Brown offers pig compensation hope

31 August 2000

Brown offers pig compensation hope

By Alistair Driver

FARM minister Nick Brown has given a strong indication that farmers will receive compensation for pigs slaughtered under the governments pig welfare disposal scheme.

He has also announced a further reduction in the size of the first surveillance zone around the Norfolk breeding unit at the centre of the outbreak in East Anglia.

This will free up nearly 200 more farms from movement restrictions, he said.

In a letter sent to National Pig Association chairman John Godfrey on Wednesday (Aug 30), the minister said he was hoping to announce the details of compensation before the weekend.

I am seeking Commission clearance for a state aid to introduce payments linked strictly to dealing with welfare problems, he said.

Payments would be retrospective. But once clearance was forthcoming I would ask the Intervention Board to expedite them as far as possible to assist the East Anglian industry with its cash flow.

He added, however, that it will be hard to justify compensation for business losses. This has never been the purpose of making payments in disease outbreaks, he said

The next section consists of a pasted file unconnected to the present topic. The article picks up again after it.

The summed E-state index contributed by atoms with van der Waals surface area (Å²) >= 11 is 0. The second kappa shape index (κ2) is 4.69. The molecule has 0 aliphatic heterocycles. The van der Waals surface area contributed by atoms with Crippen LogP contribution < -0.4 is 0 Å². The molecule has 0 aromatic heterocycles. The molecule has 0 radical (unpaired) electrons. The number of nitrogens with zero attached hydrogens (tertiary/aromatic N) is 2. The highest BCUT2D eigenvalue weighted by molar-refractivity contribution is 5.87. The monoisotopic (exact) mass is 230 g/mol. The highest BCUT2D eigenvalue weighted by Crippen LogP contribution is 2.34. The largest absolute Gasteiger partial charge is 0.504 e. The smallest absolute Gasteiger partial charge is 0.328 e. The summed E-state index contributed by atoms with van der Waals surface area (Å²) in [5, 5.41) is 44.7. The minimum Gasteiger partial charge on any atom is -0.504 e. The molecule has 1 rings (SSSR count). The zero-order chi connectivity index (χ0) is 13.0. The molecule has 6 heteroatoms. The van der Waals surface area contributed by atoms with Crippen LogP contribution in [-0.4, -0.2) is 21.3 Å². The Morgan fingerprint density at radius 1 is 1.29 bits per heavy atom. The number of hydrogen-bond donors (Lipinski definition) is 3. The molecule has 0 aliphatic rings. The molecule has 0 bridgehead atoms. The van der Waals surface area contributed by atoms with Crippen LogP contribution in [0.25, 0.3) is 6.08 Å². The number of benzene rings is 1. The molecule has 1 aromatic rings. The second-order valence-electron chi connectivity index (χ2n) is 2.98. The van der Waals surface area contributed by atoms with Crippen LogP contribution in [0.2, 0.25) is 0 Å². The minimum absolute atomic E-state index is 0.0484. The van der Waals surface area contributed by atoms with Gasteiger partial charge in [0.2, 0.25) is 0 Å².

His comments were welcomed by Mr Godfrey. He said: I am delighted with this response as the Minister has clearly indicated that he expects to be able to make an announcement with respect to compensation for beleaguered producers within days.

Mr Godfrey went on to say that conditions for pigs in East Anglia had been deteriorating rapidly due to movement restrictions imposed to contain the spread of the disease.

The human suffering was also substantial, he added.

Mr Browns comments came as farmers in the five surveillance zones set up by MAFF to contain swine fever appeared to be shunning the welfare scheme.

By Wednesday afternoon the Intervention Board, which is running the scheme, said it had only been contacted by one farmer interested in participating.

The scheme has been set up by MAFF to alleviate welfare problems caused by pigs mounting up on farms because of movement restrictions imposed by MAFF.

The National Pig Association said farmers were waiting to see if they would receive compensation for pigs entered into the scheme before deciding to participate.

Under the scheme, hauliers, slaughterers and renderers will all be paid in full by government dispose of pigs, but nothing definite has been announced for farmers.

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